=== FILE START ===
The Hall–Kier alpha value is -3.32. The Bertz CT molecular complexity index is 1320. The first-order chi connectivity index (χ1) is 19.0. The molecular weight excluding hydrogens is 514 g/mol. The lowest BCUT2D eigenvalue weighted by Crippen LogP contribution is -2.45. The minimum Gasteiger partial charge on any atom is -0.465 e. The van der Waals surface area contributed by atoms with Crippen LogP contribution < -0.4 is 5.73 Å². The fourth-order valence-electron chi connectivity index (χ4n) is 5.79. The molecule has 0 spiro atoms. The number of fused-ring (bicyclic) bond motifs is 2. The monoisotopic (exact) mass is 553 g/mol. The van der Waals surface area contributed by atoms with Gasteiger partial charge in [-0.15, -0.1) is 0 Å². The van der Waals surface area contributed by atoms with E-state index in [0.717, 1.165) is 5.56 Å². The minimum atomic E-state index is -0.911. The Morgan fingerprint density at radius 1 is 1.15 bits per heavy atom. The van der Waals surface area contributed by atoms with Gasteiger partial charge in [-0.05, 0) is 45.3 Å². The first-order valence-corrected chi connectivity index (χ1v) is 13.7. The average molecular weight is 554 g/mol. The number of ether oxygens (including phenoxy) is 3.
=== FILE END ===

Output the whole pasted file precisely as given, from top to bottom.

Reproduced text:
The Hall–Kier alpha value is -3.32. The Bertz CT molecular complexity index is 1320. The first-order chi connectivity index (χ1) is 19.0. The molecular weight excluding hydrogens is 514 g/mol. The lowest BCUT2D eigenvalue weighted by Crippen LogP contribution is -2.45. The minimum Gasteiger partial charge on any atom is -0.465 e. The van der Waals surface area contributed by atoms with Crippen LogP contribution < -0.4 is 5.73 Å². The fourth-order valence-electron chi connectivity index (χ4n) is 5.79. The molecule has 0 spiro atoms. The number of fused-ring (bicyclic) bond motifs is 2. The monoisotopic (exact) mass is 553 g/mol. The van der Waals surface area contributed by atoms with Gasteiger partial charge in [-0.15, -0.1) is 0 Å². The van der Waals surface area contributed by atoms with E-state index in [0.717, 1.165) is 5.56 Å². The minimum atomic E-state index is -0.911. The Morgan fingerprint density at radius 1 is 1.15 bits per heavy atom. The van der Waals surface area contributed by atoms with Gasteiger partial charge in [-0.05, 0) is 45.3 Å². The first-order valence-corrected chi connectivity index (χ1v) is 13.7. The average molecular weight is 554 g/mol. The number of ether oxygens (including phenoxy) is 3.